Tuesday, December 28, 2010

Its my ticket MYKI

Bails, the new Premier of Victoria who is of the dynastic Balliue, Bailleu, Baillue/Myer, whatever, family has decreed a review of out new ticket system known as MYKI. I have no problems with it, except sometimes a slow response at a machine. R is a newcomer to the system. He ought not receive a MYKI charge on a Sunday but he did. He called the call centre and they informed him that that charge was for the previous day's travel because he did not touch off on that day. We scratched our heads. Did R forget to log off on the bus? No, we didn't catch a bus the day before. Operator said it was a tram non log off. But you don't have to touch off on a tram he wailed at the operator. It would seem if you want your accounts in order, the charge matching the day, you do. R wasn't overcharged, but if you know you have free travel on a certain day and see a MYKI deduction when you touch on, then it is clearly a problem.

There are other issues with MYKI, but as I said, it works well for me. Oh the cost of the system though. Way too much. Regardless, Bails would be crazy not to continue with its roll out as so much money has been spent on it already. It is not a bad thing that he is getting an auditor review.

I am a bit surprised at the low take up of MYKI though. I thought you may have saved a few cents here and then but then I saw a chart that compared the Metcard cost of travel against the MYKI cost, and the MYKI savings are considerable. You are talking of a saving between 50 cents and a dollar for each casual ticket purchase.

I'd suggest you get out there and get yourself a MYKI ticket while they last and save yourself some money.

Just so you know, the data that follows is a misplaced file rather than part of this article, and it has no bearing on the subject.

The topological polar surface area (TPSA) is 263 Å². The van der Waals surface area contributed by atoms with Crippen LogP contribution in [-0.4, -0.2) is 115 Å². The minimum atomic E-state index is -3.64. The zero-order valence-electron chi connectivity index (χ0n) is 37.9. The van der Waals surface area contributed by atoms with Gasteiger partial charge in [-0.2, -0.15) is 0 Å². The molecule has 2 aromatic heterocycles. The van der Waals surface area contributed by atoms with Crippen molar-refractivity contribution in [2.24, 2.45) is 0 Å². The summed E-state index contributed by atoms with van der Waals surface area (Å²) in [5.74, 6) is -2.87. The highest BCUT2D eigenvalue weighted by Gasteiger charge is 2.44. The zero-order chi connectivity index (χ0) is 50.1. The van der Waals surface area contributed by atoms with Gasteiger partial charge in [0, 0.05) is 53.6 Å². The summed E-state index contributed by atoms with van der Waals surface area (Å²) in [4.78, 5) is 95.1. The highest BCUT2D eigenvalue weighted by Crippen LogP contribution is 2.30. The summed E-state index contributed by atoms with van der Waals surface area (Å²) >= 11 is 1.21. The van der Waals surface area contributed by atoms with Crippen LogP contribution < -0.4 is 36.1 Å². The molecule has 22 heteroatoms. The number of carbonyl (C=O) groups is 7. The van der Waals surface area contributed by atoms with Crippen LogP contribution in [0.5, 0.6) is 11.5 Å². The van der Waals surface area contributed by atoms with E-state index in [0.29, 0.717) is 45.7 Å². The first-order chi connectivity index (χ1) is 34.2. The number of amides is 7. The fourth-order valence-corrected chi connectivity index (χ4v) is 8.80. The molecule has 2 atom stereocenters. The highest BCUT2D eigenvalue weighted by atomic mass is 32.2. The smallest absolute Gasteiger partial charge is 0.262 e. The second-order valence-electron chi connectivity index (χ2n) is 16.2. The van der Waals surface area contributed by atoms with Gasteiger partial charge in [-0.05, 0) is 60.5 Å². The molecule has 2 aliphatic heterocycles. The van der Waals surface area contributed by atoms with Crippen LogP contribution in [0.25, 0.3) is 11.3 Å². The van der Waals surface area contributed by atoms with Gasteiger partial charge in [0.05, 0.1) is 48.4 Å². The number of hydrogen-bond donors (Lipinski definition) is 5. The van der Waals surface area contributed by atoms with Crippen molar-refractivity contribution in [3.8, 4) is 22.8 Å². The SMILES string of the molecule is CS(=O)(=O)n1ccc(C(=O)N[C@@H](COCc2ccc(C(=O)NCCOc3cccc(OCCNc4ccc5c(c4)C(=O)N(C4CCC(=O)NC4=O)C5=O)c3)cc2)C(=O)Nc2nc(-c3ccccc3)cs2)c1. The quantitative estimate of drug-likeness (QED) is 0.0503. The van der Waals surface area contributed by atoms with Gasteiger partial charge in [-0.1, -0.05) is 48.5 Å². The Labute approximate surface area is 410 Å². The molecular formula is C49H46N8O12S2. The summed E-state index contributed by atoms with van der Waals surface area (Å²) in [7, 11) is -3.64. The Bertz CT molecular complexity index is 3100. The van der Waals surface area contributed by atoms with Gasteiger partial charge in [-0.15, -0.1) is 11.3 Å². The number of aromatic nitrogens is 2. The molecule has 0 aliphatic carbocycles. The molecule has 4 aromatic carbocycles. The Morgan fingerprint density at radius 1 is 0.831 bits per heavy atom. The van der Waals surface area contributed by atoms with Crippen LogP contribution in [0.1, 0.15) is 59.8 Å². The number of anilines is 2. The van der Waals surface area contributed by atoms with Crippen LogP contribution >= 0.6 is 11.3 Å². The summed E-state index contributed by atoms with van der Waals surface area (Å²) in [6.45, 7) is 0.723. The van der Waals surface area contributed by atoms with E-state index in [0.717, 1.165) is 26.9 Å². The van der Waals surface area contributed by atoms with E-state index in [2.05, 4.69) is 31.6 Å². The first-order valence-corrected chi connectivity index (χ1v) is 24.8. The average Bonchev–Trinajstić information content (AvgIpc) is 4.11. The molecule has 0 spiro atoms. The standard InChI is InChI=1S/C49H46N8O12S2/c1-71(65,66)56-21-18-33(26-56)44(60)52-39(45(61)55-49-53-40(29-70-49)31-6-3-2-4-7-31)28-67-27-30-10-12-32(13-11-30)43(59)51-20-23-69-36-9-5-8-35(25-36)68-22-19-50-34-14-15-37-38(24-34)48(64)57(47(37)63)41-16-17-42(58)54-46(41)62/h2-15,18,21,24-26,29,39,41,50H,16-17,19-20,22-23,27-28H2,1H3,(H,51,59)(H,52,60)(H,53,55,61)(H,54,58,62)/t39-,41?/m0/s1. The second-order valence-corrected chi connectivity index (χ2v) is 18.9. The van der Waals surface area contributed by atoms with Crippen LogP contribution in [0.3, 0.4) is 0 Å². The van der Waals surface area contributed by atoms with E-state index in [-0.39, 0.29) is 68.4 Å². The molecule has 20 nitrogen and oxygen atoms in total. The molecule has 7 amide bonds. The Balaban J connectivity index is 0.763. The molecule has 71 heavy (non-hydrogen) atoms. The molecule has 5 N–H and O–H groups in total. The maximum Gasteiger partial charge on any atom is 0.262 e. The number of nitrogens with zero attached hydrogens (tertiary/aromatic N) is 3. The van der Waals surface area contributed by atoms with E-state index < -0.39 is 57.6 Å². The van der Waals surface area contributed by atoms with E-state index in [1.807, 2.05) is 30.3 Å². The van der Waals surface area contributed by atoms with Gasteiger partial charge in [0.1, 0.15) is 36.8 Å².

1. What is it with these systems that are massively expensive to install, don't work properly, and require a whole new admin network to run? Given that, how can tickets be cheaper?

    It's all academic to me as I've never used MYKI, but just askin'!!

  2. The default fare for non-to touch-off can happen for previous travel on a tram, but should be $2.94, eg the Zone 1 2-hour fare -- what you should have paid. The problem is some of the terminology is unclear.

    There have certainly been problems, but mostly now it's working.

    However the savings in most cases are no better than using a Metcard 10x2 hour; that's why most people haven't switched. The only compelling discount is the $3 weekend fare also applies on public holidays if using Myki.

  3. Typo above: "non-to touch-off" should be "non touch-off"

  4. Agree Red. We are talking billions of dollars, so we are told.

  5. Anonymous12:28 am

    I use my MYKI, I have not had any problems with it either. I do agree that it ought to be continued on, rolled out

  6. And as always when you post on this subject my response begins 'meanwhile in nsw...'

  7. Must say Daniel, I did not compare bulk ticket purchases. R used to buy multiple trip tickets, but I did not pay much attention.

    It is a very expensive system Cazzie. You ought not have a problem.

    Victor, I was reading about Sydney planning issues yesterday. I had to remind myself that I was reading about Sydney and not Melbourne.

  8. The menfolk have no complaints about the system, seems to work fine for them and The Spouse has noticed a little savings here and there.

  9. And you? I suppose you have a special card to wave around.

  10. I always pay attention to the balance shown on the scanner, and it really is cheaper than 2-hour ticket purchase.

    The billions should not be followed by more billions. I really think all public transport should just be free. It would be cheaper in the long run - first savings would be the wages of all those STASI inspectors.

  11. Mod, a significant event took place that altered R's ticket purchases and I am not up to speed on what he buys now or the savings over multiple purchase tickets, but I think they are significant.